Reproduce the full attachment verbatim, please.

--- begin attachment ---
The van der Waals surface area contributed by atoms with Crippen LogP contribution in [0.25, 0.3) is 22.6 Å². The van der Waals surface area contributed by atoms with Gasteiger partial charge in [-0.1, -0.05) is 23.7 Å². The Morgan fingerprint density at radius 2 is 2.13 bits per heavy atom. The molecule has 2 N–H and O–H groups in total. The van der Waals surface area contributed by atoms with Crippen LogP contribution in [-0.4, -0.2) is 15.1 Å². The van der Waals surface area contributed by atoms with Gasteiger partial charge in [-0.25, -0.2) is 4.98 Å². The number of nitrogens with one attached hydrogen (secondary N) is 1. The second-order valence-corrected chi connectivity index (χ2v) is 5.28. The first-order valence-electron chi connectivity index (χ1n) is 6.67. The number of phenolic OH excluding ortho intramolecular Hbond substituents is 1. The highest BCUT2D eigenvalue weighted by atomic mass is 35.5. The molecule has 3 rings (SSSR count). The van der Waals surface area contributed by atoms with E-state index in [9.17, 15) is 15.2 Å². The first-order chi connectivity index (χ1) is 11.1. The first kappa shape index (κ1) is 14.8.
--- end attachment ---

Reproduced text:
The van der Waals surface area contributed by atoms with Crippen LogP contribution in [0.25, 0.3) is 22.6 Å². The van der Waals surface area contributed by atoms with Gasteiger partial charge in [-0.1, -0.05) is 23.7 Å². The Morgan fingerprint density at radius 2 is 2.13 bits per heavy atom. The molecule has 2 N–H and O–H groups in total. The van der Waals surface area contributed by atoms with Crippen LogP contribution in [-0.4, -0.2) is 15.1 Å². The van der Waals surface area contributed by atoms with Gasteiger partial charge in [-0.25, -0.2) is 4.98 Å². The number of nitrogens with one attached hydrogen (secondary N) is 1. The second-order valence-corrected chi connectivity index (χ2v) is 5.28. The first-order valence-electron chi connectivity index (χ1n) is 6.67. The number of phenolic OH excluding ortho intramolecular Hbond substituents is 1. The highest BCUT2D eigenvalue weighted by atomic mass is 35.5. The molecule has 3 rings (SSSR count). The van der Waals surface area contributed by atoms with E-state index in [9.17, 15) is 15.2 Å². The first-order chi connectivity index (χ1) is 11.1. The first kappa shape index (κ1) is 14.8.